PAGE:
The Mongolian Mining Journal /May 2020/
By E. Odjargal
Banking reforms would have to wait. The Spring session of the present Parliament, its last before members to its successor are elected, ended without completing discussions on them, presented as part of an economic package. Members of the Government were keen to make some progress on the reforms, and so was the IMF as part of its Extended Fund Facility package, but time was against them.
The ante was being upped even before the session began, with Prime Minister U. Khurelsukh saying on 27 March that the time was ripe to change the way the country’s commercial banks worked, warning that “if banks don’t accept our suggestion to reduce their lending rates, we shall have to take stern measures to see that this is done.” Finance Minister Ch. Khurelbaatar followed this up on 14 April, when he said in Parliament that after two years of calling for banking sector reforms and asking for Parliament’s permission to let foreign banks work in Mongolia, the Government now wanted to get the required laws passed without delay and thus “put a stop to the monopoly of the commercial banks”. Earlier, in his speech to open the spring session on 5 April Speaker G. Zandanshatar had revealed that banking reforms were a major part of the package of economic measures the Government would be submitting for Parliament’s approval.
The ruling MPP had earlier set up a team to suggest amendments to the existing laws that would make banks work in a more transparent manner and allow more shareholders into their closed ownership structure. Among the other things sought to be achieved through the amendments were: quick disposal of customers’ claims from banks that declare bankruptcy; setting a limit of 20% on an individual’s shareholding in a bank; lower interest rates on consumer loans; digitalization, etc. As an example, the group suggested that the current interest rate of 15%-20% on consumer loans up to MNT500 million could be brought down by 8 percent if the banks charged 3% less and the government gave another 5% exemption.
The Extended Fund Facility Program of the IMF ending this month called for, along with other things, a rehabilitation – a euphemism for reform – of Mongolia’s banking system. Progress on this has been tardy, as we have shown, with the result that the IMF has not released the last tranche of its promised funds.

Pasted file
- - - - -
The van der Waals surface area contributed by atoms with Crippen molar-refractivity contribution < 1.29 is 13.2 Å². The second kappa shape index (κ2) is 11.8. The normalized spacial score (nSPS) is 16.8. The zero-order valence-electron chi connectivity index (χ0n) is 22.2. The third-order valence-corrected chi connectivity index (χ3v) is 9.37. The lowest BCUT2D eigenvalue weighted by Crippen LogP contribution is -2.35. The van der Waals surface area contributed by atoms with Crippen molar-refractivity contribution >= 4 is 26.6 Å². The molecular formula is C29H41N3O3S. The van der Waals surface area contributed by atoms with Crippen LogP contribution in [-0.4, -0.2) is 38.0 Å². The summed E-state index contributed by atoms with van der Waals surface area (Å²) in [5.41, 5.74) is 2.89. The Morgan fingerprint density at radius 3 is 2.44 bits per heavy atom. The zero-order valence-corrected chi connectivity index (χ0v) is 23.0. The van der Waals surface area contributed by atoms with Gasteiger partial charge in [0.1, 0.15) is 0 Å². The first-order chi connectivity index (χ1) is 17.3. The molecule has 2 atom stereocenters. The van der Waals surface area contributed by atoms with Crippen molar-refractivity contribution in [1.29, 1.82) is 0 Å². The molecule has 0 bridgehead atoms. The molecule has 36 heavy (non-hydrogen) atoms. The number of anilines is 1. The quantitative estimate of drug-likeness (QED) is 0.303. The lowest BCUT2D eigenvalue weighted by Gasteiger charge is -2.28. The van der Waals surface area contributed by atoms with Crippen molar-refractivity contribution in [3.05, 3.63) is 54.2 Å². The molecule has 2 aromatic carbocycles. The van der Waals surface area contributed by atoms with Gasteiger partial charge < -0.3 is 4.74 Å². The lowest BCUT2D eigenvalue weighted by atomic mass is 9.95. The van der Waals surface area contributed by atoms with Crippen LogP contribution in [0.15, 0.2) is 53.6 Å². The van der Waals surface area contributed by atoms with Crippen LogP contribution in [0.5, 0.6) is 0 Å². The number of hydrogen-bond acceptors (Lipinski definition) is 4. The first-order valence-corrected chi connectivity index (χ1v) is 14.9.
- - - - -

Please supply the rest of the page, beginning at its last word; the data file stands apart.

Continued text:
Earlier during the programme, the IMF made an assessment of the asset quality of commercial banks, and found that seven of them had inadequate capital. One of them, Capital Bank, soon after announced its bankruptcy, and the other six were given until end of 2018 to increase their capital reserve. After a verification audit in September 2019 had found that some of the six still did not have enough reserves, the IMF gave them time until the end of 2019 to mend matters. An IMF team was scheduled to visit Mongolia in April to assess their compliance as part of the implementation of the EFF program, but it could not come because of the coronavirus outbreak.
We describe below what major players in the banking sector have done and faced in the last four years, and what the policy and decisions on the sector have been of the government which has been in power during this period and which has been pressing for banking reforms.
The Bank of Mongolia
While most of its senior executives are appointed for a period of 4 years, which corresponds to the term of the appointing government, the Governor of the Bank of Mongolia is selected by Parliament for a 6-year term. The present government appointed its first Governor soon after coming to power in 2016 and he lost little time in starting work on fresh laws and on amendments to existing laws to regulate the banking sector. In two years the central bank prepared drafts of 11 laws. These were discussed in parliament and among those that were adopted are Law on the Central Bank, Law on Banking, Law on Insurance of Monetary Deposits in Banks, Law on National Payment System, and Law on Eradicating Money Laundering and Terrorist Financing. This means the principal laws in the banking sector were amended. Ironically he had to leave after FATF, an international organization, had put Mongolia on its “grey list” for having failed to adequately comply with its earlier recommendations concerning anti-money laundering and counter-terrorism financing measures. His successor in the job now has the twin responsibilities of taking Mongolia out of the “grey list” and of framing and implementing monetary policy to keep the economy stable at the time of the COVID-19 crisis.